Pancupadanakkhandha (pahnch-ooh-puh-dah-nah-kahn-dah), is translated as the Five Aggregates With Clinging, with these characteristic elements: form (physical sensations), feeling, perception, mind conditioners and consciousness. Contemplating these concepts persistently and deeply fosters the process of deconstructing the misconception of an enduring and autonomous self, a major goal in the process of Awakening. Peter reviewed each of the aggregates to provide a deeper understanding of how they operate as singular as well as cooperative elements of personality. An Awakened being such as the Buddha still experiences the aggregating process, but this is termed Pancakkhandha (pahn-chah-kahn-dah), the Five Aggregates, meaning that the personality dynamic is not afflicted with craving and clinging. Realization of this concept is facilitated by a guided meditation “Focused Attention And Peripheral Awareness”, which can be found in the audio archive.
Here are the notes prepared for this talk: UNDERSTANDING THE FIVE AGGREGATES
Next week’s talk will focus on an overview of the Seven Awakening Factors.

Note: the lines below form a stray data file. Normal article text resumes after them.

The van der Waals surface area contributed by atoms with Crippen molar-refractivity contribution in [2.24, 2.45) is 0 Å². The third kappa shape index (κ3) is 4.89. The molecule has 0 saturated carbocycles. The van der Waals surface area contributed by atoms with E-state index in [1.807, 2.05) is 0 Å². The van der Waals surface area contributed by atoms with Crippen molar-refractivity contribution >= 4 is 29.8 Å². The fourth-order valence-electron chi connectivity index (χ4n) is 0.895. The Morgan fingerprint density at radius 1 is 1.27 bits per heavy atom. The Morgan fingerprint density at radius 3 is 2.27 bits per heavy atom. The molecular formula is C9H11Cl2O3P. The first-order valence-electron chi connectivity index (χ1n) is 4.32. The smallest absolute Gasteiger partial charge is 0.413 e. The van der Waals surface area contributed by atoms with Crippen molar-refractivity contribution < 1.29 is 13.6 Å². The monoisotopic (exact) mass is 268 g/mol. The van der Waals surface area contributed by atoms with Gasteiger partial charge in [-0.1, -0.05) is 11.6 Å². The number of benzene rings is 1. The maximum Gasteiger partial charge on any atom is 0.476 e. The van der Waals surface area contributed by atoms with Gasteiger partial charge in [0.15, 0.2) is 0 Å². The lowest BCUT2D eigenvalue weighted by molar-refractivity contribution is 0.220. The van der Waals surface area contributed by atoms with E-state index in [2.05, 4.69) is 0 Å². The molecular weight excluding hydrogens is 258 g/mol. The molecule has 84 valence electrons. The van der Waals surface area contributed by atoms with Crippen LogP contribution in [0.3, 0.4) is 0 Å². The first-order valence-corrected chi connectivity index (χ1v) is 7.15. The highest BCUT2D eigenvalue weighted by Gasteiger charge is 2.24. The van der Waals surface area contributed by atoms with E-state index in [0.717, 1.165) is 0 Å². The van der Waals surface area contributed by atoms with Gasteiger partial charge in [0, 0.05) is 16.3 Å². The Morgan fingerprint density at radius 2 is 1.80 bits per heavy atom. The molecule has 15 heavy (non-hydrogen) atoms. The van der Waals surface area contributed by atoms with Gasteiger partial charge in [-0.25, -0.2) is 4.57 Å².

Podcast: Play in new window | Download (Duration: 56:01 — 102.6MB)
Continuing the ongoing exploration of the Four Noble Truths, Peter described the concept of the Five Aggregates affected by clinging, which is referred to in the Fourth Foundation of Mindfulness teaching. Using a graphic illustration, he showed how the factors of perception and feeling create a “bridge” between incoming sense data and the further processing that occurs before conscious awareness (the graphic and accompanying notes are posted on the site as well). Without the benefit of mindfulness, concentration and tranquility, perception is biased and distorted by the conditioning factors, with the result that what is transitory and non-self is misperceived as enduring and a self. The practice of vipassana can reveal the misperception and reorient the energy of the mind toward clear awareness and benevolent intention. This is the process of awakening.
during the next dialogue, Peter will describe how a conceptual and experiential understanding of perception and feeling is contained within the doctrine of paticca samuppada, dependent origination. Peter will develop a different translation of this term, as “contingent provisional emergence”